Kimm, S., Rauterberg, S. L., Bill, J. et al. 2021. Use of space, active and resting behaviour in fattening rabbits (Oryctolagus cuniculus) housed in a combi park system: A case study. Animal Welfare 30(4), 493-506.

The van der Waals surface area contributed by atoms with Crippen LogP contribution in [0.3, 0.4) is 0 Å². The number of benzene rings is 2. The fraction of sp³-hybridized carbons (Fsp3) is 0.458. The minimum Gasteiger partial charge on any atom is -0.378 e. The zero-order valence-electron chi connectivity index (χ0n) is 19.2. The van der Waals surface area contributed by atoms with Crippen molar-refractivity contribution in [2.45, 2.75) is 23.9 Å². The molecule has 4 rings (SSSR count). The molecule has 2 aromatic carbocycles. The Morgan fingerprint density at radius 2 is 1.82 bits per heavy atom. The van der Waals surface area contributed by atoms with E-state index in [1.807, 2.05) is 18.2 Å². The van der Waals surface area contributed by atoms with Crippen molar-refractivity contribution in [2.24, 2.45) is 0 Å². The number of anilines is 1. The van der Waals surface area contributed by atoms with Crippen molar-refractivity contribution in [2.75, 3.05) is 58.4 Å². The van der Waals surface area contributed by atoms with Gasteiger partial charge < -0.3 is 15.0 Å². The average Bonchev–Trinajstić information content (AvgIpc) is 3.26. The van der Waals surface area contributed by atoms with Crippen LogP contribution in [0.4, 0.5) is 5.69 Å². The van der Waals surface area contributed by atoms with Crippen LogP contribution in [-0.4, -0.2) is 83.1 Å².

In this case study, a housing system for rabbits (Oryctolagus cuniculus) was developed, complying with the new German Welfare Regulation, and evaluated on-farm with regard to the rabbits' behaviour during four fattening periods. The housing system was characterised by the large group size of fatteners (maximum 65 animals per group, 12 animals per m²) due to the merging of six former single units for does and their litters, post-weaning. A large elevated platform, a box with a roof (small elevated platform), a tube and gnawing materials were made available per unit. The aim being to assess the suitability of the housing system for rabbits with regard to animal welfare, based on behavioural analyses. Therefore, the use of space by the rabbits (n = 247) was investigated by video analysis (instantaneous scan sampling) during daytime. Additionally, the individual behaviour of 20 focal rabbits in different locations was assessed by continuous sampling. Results showed that rabbits preferred to huddle together in the outer units in the first weeks post-weaning. The highest animal densities were found under and in front of the large and on the small platforms. The large platforms were visited increasingly from the 10th fattening day onwards. Elevated platforms supported resting and comfort behaviours. Nonelevated open-top areas enabled upright positions and locomotor behaviours. Aggression and stereotypic behaviours rarely occurred. We conclude that the housing system supported species-specific behaviour and seemed to cater for the needs of rabbits in terms of welfare. Nevertheless, further investigation is needed to ascertain the effects on animal health and performance.